Frame Stretch

There are three areas in a frame that can be stretched or extended to change the profile of the chassis.

First the rear wishbones and lower side rails can be extended rearward, lengthening the wheelbase and allowing a lower seat height. Secondly the front down-tubes can be extended or stretch upward and lastly the backbone can be stretched forward.

The frame can be separately altered in any one of the individual areas or can be stretched by making a combination of extensions, which is the usual case.

When I first started building bikes the objective was to create a longer and lower chassis, one well suited to street drag racing so we'd stretch the rear out 2 aft and 1 up lowering the whole frame and dropping the seat height. To stretch the steering head we would extending the top tube and add a few more degrees to its slope angle creating almost a straight tubing line when viewed from the side from headstock to rear axle.

A few years later when long forks came into vogue we began extending the front down-tubes upward which resulted in the steering neck needing to be raked to keep the frames long and low.

By the mid sixties the classic chopper profile developed into the wedge shape that we all enjoy today.

When people now talk about stretch in the down-tubes or backbone the dimensions they refer to are all referenced back to the stock Harley hard tail frame introduced in 1936-37 which had a 25 backbone sloped at an 18 degree angle from the horizontal and 21 down-tubes sloped about 11 degrees off the vertical, 10 degrees, 41 minutes and 13 seconds to be exact.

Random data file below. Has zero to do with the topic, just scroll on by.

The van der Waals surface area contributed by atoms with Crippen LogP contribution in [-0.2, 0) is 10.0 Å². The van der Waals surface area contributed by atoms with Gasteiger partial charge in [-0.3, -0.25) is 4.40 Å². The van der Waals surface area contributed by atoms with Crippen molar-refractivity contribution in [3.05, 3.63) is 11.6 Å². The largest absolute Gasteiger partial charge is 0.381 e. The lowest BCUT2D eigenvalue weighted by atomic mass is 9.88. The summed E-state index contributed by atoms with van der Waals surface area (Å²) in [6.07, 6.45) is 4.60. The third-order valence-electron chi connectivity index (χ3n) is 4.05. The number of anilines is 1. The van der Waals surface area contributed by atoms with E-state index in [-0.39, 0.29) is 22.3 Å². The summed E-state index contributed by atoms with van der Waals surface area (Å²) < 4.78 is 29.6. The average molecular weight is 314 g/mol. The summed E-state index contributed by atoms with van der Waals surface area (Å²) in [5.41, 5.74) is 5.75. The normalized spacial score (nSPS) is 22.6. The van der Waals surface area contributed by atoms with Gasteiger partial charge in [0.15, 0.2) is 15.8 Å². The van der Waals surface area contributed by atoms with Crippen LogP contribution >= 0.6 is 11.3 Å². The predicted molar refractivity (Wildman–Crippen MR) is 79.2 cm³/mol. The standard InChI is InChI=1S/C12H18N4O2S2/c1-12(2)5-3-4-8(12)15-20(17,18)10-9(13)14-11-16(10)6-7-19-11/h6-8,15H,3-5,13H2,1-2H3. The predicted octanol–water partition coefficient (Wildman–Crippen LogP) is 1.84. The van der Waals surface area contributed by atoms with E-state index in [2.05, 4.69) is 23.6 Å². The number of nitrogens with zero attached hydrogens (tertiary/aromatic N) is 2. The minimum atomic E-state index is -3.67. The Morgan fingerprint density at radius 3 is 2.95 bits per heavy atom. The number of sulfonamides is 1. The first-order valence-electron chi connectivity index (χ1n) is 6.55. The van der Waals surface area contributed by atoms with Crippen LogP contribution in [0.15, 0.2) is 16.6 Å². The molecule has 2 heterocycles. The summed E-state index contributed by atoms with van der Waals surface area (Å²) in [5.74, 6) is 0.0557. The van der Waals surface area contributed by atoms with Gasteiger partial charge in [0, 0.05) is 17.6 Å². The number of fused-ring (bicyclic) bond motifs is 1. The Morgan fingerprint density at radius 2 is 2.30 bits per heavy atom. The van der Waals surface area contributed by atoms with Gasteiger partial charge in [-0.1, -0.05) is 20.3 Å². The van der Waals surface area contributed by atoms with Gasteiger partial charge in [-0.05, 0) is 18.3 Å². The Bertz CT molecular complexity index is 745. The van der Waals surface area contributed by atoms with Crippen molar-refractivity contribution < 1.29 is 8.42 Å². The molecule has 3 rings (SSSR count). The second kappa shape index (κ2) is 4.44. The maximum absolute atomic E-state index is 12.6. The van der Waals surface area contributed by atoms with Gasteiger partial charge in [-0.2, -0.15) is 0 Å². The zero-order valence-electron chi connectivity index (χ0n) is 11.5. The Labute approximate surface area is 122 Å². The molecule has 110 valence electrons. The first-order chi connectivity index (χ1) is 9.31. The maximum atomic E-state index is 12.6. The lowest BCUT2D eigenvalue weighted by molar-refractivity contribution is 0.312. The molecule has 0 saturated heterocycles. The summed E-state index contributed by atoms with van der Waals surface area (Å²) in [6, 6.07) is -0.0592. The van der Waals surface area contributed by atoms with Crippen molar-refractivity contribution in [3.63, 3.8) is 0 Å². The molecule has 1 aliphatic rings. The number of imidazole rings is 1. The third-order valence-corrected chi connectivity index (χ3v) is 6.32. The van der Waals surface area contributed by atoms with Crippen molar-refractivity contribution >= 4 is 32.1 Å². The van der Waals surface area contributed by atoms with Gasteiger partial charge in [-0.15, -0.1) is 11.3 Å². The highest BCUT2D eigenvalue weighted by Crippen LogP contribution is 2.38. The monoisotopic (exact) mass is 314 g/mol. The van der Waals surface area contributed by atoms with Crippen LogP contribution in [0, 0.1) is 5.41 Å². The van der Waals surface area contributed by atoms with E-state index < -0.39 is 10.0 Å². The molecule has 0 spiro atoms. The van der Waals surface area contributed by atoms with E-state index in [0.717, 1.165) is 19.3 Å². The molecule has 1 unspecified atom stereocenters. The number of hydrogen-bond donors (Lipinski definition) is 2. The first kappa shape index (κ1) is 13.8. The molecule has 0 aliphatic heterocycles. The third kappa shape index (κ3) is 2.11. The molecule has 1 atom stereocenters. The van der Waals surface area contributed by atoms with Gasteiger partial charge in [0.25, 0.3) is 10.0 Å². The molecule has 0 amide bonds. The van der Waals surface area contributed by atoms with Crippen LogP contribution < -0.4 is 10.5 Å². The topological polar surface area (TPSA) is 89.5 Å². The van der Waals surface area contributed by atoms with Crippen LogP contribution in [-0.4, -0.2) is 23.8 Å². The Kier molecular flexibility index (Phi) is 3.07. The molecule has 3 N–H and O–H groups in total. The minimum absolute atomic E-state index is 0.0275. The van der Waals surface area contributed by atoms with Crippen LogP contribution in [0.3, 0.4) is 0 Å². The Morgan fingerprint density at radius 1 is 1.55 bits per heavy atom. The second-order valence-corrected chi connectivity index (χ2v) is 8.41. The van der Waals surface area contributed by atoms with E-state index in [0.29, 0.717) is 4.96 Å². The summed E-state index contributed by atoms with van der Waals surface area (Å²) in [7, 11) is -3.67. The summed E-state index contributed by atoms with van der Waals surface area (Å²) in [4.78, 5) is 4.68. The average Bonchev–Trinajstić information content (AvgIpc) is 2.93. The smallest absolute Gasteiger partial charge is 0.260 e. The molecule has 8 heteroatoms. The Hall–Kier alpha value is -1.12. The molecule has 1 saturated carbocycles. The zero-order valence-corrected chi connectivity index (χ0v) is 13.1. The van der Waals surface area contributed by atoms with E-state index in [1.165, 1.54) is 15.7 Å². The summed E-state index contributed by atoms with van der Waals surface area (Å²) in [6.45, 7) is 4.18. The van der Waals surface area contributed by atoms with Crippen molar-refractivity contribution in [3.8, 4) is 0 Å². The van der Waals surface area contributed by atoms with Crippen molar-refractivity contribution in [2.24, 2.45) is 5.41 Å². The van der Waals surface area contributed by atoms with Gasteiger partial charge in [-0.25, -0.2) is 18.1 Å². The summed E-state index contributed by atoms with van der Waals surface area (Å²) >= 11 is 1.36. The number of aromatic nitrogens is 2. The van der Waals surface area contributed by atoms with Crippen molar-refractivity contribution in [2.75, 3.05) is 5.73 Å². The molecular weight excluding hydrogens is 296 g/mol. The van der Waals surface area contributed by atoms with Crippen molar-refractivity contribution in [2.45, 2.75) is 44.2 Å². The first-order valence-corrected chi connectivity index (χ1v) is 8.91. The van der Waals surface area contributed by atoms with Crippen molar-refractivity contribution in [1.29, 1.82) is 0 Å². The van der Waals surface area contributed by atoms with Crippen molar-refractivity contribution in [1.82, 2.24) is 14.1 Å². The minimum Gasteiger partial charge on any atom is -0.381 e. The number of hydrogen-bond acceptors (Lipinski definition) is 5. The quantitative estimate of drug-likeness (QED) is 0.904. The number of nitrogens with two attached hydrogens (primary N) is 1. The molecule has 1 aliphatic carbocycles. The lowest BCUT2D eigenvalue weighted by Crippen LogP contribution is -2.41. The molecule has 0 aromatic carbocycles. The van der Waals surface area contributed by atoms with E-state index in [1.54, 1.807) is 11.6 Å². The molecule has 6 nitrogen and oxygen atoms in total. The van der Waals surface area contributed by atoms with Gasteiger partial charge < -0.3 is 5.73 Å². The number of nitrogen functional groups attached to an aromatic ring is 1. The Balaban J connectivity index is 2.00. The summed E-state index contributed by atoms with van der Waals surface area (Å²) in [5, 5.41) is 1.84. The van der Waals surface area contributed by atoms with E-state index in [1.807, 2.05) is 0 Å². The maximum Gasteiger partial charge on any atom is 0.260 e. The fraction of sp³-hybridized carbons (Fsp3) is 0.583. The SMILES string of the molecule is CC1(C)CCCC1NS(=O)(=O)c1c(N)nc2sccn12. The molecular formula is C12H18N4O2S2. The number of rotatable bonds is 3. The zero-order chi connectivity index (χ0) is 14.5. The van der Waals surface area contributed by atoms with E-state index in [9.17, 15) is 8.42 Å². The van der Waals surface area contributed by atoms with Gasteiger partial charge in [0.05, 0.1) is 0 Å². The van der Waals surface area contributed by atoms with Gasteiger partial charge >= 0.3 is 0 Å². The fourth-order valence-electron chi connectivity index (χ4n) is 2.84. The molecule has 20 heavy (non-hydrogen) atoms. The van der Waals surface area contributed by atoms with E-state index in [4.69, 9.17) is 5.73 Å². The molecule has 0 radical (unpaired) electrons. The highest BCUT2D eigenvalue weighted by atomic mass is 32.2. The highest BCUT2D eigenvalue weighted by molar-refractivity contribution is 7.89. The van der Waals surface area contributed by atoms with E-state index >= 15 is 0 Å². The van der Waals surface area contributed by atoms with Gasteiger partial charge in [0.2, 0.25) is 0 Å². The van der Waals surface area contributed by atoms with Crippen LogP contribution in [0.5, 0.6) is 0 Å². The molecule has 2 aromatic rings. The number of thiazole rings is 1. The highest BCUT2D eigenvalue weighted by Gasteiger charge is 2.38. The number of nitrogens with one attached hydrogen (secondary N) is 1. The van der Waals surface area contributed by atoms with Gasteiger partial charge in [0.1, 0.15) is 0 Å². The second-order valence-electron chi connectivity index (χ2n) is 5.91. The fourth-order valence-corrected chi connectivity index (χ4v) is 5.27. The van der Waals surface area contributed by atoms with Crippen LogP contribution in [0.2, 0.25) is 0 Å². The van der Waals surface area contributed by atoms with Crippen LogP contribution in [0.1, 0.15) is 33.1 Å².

It is sometimes assumed that you can take a stock frame and stretch it by just cutting the backbone and down-tubes and welding in some segments of new tubing but it's actually a little more complicated than that because moving the location of the steering head also changes the overall angles of the tubing runs.

The following diagrams illustrate the various methods of stretching frames but note that the sketches are drawn at an exaggerated scale for clarity and in reality the modifications result in less distortion in the frame tube runs as they intersect the steering head.

Figure 2.5

Figure 2.5 shows the effects of stretching a frame rearward three inches with the axle plates also moved upward by another inch, which drops the whole frame down for an overall lower profile.

Figure 2.6

In Figure 2.6 we've moved the steering head forward by four inches while maintaining a stock angle on the top tube. Note how the angle has changed on the down-tubes and the kink where the stock steering neck meets the down-tubes.

Figure 2.7